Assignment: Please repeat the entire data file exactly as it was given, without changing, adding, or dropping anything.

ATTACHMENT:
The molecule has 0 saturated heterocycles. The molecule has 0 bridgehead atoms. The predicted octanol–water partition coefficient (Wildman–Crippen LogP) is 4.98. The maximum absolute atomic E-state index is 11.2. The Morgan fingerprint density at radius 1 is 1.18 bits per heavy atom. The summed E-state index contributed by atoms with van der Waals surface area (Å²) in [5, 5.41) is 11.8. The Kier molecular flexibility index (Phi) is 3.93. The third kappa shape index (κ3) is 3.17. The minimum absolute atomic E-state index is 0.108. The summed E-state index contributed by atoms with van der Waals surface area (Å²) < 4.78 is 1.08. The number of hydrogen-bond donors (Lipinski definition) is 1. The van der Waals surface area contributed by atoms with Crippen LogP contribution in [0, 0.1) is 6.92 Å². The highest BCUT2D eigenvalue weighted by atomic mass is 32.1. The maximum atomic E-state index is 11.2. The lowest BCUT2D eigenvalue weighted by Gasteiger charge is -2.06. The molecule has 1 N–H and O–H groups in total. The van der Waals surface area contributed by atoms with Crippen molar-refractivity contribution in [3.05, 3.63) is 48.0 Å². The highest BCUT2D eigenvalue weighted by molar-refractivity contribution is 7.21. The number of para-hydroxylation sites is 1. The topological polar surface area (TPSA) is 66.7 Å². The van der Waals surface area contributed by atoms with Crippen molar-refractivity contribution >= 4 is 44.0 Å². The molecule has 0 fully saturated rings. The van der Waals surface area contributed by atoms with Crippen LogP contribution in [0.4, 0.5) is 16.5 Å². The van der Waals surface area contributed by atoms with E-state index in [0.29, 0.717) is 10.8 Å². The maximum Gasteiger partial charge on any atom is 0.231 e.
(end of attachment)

The molecule has 0 saturated heterocycles. The molecule has 0 bridgehead atoms. The predicted octanol–water partition coefficient (Wildman–Crippen LogP) is 4.98. The maximum absolute atomic E-state index is 11.2. The Morgan fingerprint density at radius 1 is 1.18 bits per heavy atom. The summed E-state index contributed by atoms with van der Waals surface area (Å²) in [5, 5.41) is 11.8. The Kier molecular flexibility index (Phi) is 3.93. The third kappa shape index (κ3) is 3.17. The minimum absolute atomic E-state index is 0.108. The summed E-state index contributed by atoms with van der Waals surface area (Å²) < 4.78 is 1.08. The number of hydrogen-bond donors (Lipinski definition) is 1. The van der Waals surface area contributed by atoms with Crippen LogP contribution in [0, 0.1) is 6.92 Å². The highest BCUT2D eigenvalue weighted by atomic mass is 32.1. The maximum atomic E-state index is 11.2. The lowest BCUT2D eigenvalue weighted by Gasteiger charge is -2.06. The molecule has 1 N–H and O–H groups in total. The van der Waals surface area contributed by atoms with Crippen molar-refractivity contribution in [3.05, 3.63) is 48.0 Å². The highest BCUT2D eigenvalue weighted by molar-refractivity contribution is 7.21. The number of para-hydroxylation sites is 1. The topological polar surface area (TPSA) is 66.7 Å². The van der Waals surface area contributed by atoms with Crippen molar-refractivity contribution >= 4 is 44.0 Å². The molecule has 0 fully saturated rings. The van der Waals surface area contributed by atoms with Crippen LogP contribution in [0.4, 0.5) is 16.5 Å². The van der Waals surface area contributed by atoms with E-state index in [0.29, 0.717) is 10.8 Å². The maximum Gasteiger partial charge on any atom is 0.231 e.